Tests of nearly four dozen north Los Angeles County water wells has found chromium 6 at levels up to 17.6 parts per billion, about 90 times above levels recommended by a state health agency, a county study showed Thursday.
Chromium 6, a suspected carcinogen, was found in 32 of 44 wells tested. Some of the wells had chromium 6 levels nearly twice as high as found in a survey of tap water at county facilities last month.
"These are the highest levels of chromium 6 our lab has found so far and I didnt expect it," said Wasfy Shindy, director of the countys environmental toxicology bureau. "We ought to either clean up the wells or shut them down altogether."
All of the wells are operated by the Los Angeles County Department of Public Works, and supply drinking water to Palmdale, Lancaster, Littlerock and other communities.
The county has no immediate plans to shut the wells because they do not exceed state standards for total chromium of 50 parts per billion, public works spokesman Ken Pellman said.
"We do everything we are required to do by law," Pellman said.
California has no specific standard for chromium 6. The Office of Environmental Health Hazard Assessment, however, has called for a tougher standard of 2.5 parts per billion for total chromium, which officials say would reduce chromium 6 concentrations to 0.2 parts per billion.
Pellman said about 44,000 homes and businesses in northern L.A. County receive water from the tested wells. But he said chromium 6 levels in the tap water could be lower than the amounts found in the wells because the well water may be blended with other water sources.
State Department of Health officials declined comment on the county well tests, saying they had not reviewed the findings. But David Spath, health department drinking water chief, has previously said the concentrations of chromium 6 in tap water--up to nearly 9 ppb--did not present an immediate public health threat.
The highest levels were recorded in four wells in Lancaster: 17.6 ppb of chromium 6 in a well at 1701 W. Avenue H-8; 16.5 ppb at 44205 N. 15th St. W., and 15.8 ppb at 45548 N. Division St. and 45938 N. 15th St. W.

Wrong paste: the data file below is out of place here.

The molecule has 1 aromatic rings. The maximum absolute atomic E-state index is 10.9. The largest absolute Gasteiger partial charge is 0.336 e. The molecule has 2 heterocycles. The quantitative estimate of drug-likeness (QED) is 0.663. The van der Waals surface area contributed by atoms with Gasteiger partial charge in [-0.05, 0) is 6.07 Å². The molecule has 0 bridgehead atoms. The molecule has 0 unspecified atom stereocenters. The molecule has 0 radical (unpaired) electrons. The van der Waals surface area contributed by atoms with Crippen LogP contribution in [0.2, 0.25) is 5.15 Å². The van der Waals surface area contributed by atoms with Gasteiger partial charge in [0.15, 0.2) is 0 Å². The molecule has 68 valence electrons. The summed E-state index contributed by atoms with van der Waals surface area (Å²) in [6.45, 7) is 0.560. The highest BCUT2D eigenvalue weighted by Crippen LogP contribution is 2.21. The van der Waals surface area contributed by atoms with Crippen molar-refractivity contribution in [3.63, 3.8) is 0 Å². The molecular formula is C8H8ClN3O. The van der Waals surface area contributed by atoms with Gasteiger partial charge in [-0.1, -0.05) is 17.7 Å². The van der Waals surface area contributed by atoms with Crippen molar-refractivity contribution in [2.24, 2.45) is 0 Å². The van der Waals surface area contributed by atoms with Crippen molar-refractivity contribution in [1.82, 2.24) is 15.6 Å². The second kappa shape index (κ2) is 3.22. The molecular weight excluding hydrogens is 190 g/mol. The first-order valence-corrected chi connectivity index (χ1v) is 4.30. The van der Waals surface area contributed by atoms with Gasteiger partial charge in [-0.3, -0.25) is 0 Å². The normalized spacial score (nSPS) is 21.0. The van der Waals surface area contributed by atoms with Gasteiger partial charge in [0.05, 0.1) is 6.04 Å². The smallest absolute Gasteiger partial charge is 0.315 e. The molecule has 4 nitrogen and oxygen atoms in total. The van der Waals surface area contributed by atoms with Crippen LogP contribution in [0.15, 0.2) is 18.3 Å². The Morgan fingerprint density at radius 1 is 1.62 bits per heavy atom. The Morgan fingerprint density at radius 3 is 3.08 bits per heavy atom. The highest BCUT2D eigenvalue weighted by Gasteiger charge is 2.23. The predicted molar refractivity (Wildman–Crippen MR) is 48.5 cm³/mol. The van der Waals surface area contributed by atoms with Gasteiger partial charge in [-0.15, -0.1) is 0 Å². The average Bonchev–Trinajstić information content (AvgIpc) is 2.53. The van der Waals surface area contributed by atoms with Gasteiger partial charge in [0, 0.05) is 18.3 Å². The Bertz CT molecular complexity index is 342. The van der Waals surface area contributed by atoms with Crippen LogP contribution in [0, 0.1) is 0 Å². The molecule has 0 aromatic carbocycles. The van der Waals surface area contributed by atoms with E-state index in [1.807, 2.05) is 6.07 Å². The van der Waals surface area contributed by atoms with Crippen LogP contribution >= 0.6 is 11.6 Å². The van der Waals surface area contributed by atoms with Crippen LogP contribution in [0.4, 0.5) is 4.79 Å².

Chromium 6 levels of 10 ppb also were found at eight other Lancaster sites as well as Hi Vista and Lake Los Angeles.
County Supervisor Mike Antonovich said the tests point to the need for "an aggressive action plan to protect our water supply."
Antonovich said he would introduce a motion calling for county officials to report back within 30 days with a plan to remove carcinogens and other impurities from the water as well as examining the impact of limiting or closing wells.
Last month county supervisors ordered testing for chromium 6 at 200 drinking water wells countywide, with a report due to the board in three months. The motion--passed unanimously--also called for county officials to report back in six months on chromium 6 levels in tap water at all county facilities.
That came afer tap water tests at 110 county facilities last month recorded chromium 6 levels of up to 7.84 ppb. That reading was at a health clinic in Burbank.
The Board of Supervisors called for the study after The Los Angeles Times reported Aug. 20 that the state health department could take up to five years to act on the tougher standard for total chromium.
SOURCE: The Los Angeles Times
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